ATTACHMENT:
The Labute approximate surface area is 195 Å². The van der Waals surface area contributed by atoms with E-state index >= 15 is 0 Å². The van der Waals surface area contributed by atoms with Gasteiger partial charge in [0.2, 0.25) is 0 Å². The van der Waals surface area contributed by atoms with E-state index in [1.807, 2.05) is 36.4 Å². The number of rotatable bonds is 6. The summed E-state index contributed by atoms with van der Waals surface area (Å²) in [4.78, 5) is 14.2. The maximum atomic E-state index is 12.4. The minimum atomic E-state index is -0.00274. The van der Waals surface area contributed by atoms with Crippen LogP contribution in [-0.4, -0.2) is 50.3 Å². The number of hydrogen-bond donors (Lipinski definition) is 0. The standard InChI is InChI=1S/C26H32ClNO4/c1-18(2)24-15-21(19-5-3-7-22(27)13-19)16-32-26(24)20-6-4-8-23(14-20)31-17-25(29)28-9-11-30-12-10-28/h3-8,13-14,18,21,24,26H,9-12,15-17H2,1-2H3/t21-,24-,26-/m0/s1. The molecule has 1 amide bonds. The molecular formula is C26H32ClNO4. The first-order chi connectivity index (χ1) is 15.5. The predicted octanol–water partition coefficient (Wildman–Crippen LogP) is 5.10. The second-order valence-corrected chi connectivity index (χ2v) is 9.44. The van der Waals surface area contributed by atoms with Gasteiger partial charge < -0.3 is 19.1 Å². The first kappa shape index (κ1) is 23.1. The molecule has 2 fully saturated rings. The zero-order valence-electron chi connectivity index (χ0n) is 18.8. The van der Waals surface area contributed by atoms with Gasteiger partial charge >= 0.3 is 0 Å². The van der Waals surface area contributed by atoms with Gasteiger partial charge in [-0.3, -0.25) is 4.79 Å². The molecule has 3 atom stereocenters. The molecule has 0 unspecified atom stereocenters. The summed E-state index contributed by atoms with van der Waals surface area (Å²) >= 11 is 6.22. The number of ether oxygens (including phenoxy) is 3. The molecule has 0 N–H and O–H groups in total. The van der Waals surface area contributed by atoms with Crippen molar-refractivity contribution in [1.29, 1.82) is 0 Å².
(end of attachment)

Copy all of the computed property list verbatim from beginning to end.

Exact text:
The Labute approximate surface area is 195 Å². The van der Waals surface area contributed by atoms with E-state index >= 15 is 0 Å². The van der Waals surface area contributed by atoms with Gasteiger partial charge in [0.2, 0.25) is 0 Å². The van der Waals surface area contributed by atoms with E-state index in [1.807, 2.05) is 36.4 Å². The number of rotatable bonds is 6. The summed E-state index contributed by atoms with van der Waals surface area (Å²) in [4.78, 5) is 14.2. The maximum atomic E-state index is 12.4. The minimum atomic E-state index is -0.00274. The van der Waals surface area contributed by atoms with Crippen LogP contribution in [-0.4, -0.2) is 50.3 Å². The number of hydrogen-bond donors (Lipinski definition) is 0. The standard InChI is InChI=1S/C26H32ClNO4/c1-18(2)24-15-21(19-5-3-7-22(27)13-19)16-32-26(24)20-6-4-8-23(14-20)31-17-25(29)28-9-11-30-12-10-28/h3-8,13-14,18,21,24,26H,9-12,15-17H2,1-2H3/t21-,24-,26-/m0/s1. The molecule has 1 amide bonds. The molecular formula is C26H32ClNO4. The first-order chi connectivity index (χ1) is 15.5. The predicted octanol–water partition coefficient (Wildman–Crippen LogP) is 5.10. The second-order valence-corrected chi connectivity index (χ2v) is 9.44. The van der Waals surface area contributed by atoms with Gasteiger partial charge < -0.3 is 19.1 Å². The first kappa shape index (κ1) is 23.1. The molecule has 2 fully saturated rings. The zero-order valence-electron chi connectivity index (χ0n) is 18.8. The van der Waals surface area contributed by atoms with Gasteiger partial charge >= 0.3 is 0 Å². The van der Waals surface area contributed by atoms with Gasteiger partial charge in [-0.3, -0.25) is 4.79 Å². The molecule has 3 atom stereocenters. The molecule has 0 unspecified atom stereocenters. The summed E-state index contributed by atoms with van der Waals surface area (Å²) >= 11 is 6.22. The number of ether oxygens (including phenoxy) is 3. The molecule has 0 N–H and O–H groups in total. The van der Waals surface area contributed by atoms with Crippen molar-refractivity contribution in [1.29, 1.82) is 0 Å².